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PART II INCEPTION Chapter 4 Inception is Not The Requirements Phase
n Introduction n 4. 1 What is Inception? n 4. 2 How Long is Inception? n 4. 3 What Artifacts May Start in Inception? n 4. 4 You Know You Didn’t Understand Inception When……
Introduction n Inception is the initial short step to establish a common vision and basic scope for the project. It will include analysis of perhaps 10% of the use cases, analysis of the critical non-functional requirement, creation of a business case, and preparation of the development environment so that programming can start in the following elaboration phase.
4. 1 What is Inception? n n n Most projects require a short initial step in which the following kinds of questions are explored: What is the vision and business case for this project? Feasible? Buy and/or build? Rough estimate of cost: Is it $10 K-100 K or in the millions? Should we proceed or stop?
n Defining the vision and obtaining an order-of -magnitude(unreliable)estimate requires doing some requirements exploration. However, the purpose of the inception step is not to define all the requirements, or generate a believable estimate or project plan. At the risk of oversimplification, the idea is to do just enough investigation to form a rational, justifiable opinion of the overall purpose and feasibility of the potential new system, and decide if it is worthwhile to invest in deeper exploration.
n Thus, the inception phase should be relatively short for most projects, such as one or a few weeks long. Indeed, on many projects, if it is more than a week long, then the point of inception has been missed: It is to decide if the project is worth a serious investigation, not to do that investigation.
Inception in one sentence: Envision the product scope, vision, and business case. The main problem solved in one sentence: Do the stakeholders have basic agreement on the vision of the project, and is it worth investing in serious investigation?
Does this Analogy Help? 1. 2. 3. 4. In the oil business, when a new field is being considered, some of the steps include: Decide if there is enough evidence or a business case to even justify exploratory drilling. If so, do measurements and exploratory drilling. Provide scope and estimate information. Further steps…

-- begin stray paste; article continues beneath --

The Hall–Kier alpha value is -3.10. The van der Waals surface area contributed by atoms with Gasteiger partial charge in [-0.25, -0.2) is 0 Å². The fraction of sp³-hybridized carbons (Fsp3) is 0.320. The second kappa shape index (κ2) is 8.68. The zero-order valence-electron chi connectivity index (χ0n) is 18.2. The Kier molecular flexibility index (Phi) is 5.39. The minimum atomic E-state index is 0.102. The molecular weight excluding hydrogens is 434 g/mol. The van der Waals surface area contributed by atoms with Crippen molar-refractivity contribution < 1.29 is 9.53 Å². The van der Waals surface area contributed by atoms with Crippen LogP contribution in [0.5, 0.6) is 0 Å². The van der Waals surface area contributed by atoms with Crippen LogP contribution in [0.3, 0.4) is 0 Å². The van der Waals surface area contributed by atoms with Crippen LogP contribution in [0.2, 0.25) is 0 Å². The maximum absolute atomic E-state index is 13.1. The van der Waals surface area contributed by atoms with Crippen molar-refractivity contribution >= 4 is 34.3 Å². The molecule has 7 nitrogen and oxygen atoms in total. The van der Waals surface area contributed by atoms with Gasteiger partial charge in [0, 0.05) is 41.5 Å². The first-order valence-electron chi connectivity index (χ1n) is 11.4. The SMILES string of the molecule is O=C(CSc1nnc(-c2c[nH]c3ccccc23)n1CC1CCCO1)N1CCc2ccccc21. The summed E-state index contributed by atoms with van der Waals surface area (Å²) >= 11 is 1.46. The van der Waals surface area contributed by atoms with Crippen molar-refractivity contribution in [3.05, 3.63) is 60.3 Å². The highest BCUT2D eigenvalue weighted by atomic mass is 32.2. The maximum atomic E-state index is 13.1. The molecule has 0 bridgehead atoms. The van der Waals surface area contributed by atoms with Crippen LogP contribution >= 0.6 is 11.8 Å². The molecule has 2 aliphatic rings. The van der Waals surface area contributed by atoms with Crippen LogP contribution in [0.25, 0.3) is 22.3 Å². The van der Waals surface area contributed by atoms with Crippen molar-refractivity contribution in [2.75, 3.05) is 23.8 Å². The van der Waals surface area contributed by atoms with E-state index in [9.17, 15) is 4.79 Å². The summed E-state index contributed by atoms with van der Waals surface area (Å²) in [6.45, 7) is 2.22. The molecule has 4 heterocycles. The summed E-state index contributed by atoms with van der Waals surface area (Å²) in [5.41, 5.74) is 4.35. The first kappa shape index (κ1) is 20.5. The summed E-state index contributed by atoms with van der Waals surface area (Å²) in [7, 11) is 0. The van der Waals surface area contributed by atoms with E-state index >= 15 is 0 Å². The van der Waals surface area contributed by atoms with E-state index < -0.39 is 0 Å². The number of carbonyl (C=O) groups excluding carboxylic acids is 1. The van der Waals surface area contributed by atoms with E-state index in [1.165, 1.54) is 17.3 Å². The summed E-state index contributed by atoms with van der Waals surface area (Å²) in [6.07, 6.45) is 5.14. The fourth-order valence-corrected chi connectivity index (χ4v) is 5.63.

n The inception phase is like step one in this analogy. In step one people do not predict how much oil there is, or the cost or effort to extract it. Although it would be nice to be able to answer “how much” and “when” questions without the cost and effort of the exploration, in the oil business it is understood to not be realistic.
n In UP terms, the realistic exploration step is the elaboration phase. The preceding inception phase is akin to a feasibility study to decide if it is even worth investing in exploratory drilling. Only after exploration (elaboration) do we have the data and insight to make somewhat believable estimates and plans. Therefore, in iterative development and the UP, plans and estimates are not to be considered reliable in the inception phase. They merely provide an order-of-magnitude sense of the level of effort, to aid the decision to continue or not.
4. 2 How Long is Inception? n The intent of inception is to establish some initial common vision for the objectives of the project, determine if it is feasible, and decide if it is worth some serious investigation in elaboration. If it has been decided beforehand that the project will definitely be done, and it is clearly feasible (perhaps because the team has done projects like this before), then the inception phase will be especially brief.
4. 3 What Artifacts May Start in Inception? n Table 4. 1 lists common inception (or early elaboration) artifacts and indicates the issues they address. Subsequent chapters will examine some of these in greater detail, especially the Use-Case Model.
n A key insight regarding iterative development is to appreciate that these are only partially completed in this phase, will be refined in later iterations, and should not even be created unless it is deemed likely they will add real practical value. And since it is inception, the investigation and artifact content should be light.
n For example, the Use-Case Model (to be described in following chapters) may list the names of most of the expected use cases and actors, but perhaps only describe 10% of the use cases in detail— done in the service of developing a rough high-level vision of the system scope, purpose, and risks.
Isn’t That a Lot of Documentation? n Recall that artifacts should be considered optional. Choose to create only those that really add valued for the project, and drop them if their worth is not proved. The point of an artifact is not the document or diagram itself, but the thinking, analysis, and proactive readiness.
4. 4 You Know You Didn’t Understand Inception When… n n It is more than “a few” weeks long for most projects. There is an attempt to define most of the requirements. Estimates or plans are expected to be reliable. You define the architecture; rather, this should be done iteratively in elaboration.
n n You believe that the proper sequence of work should be: 1) define the requirements; 2) design the architecture; 3) implement. There is no Business Case or Vision artifact. All the use cases were written in detail. None of the use cases were written in detail; rather, 10~20% should be written in detail to obtain some realistic insight into the scope of the problem.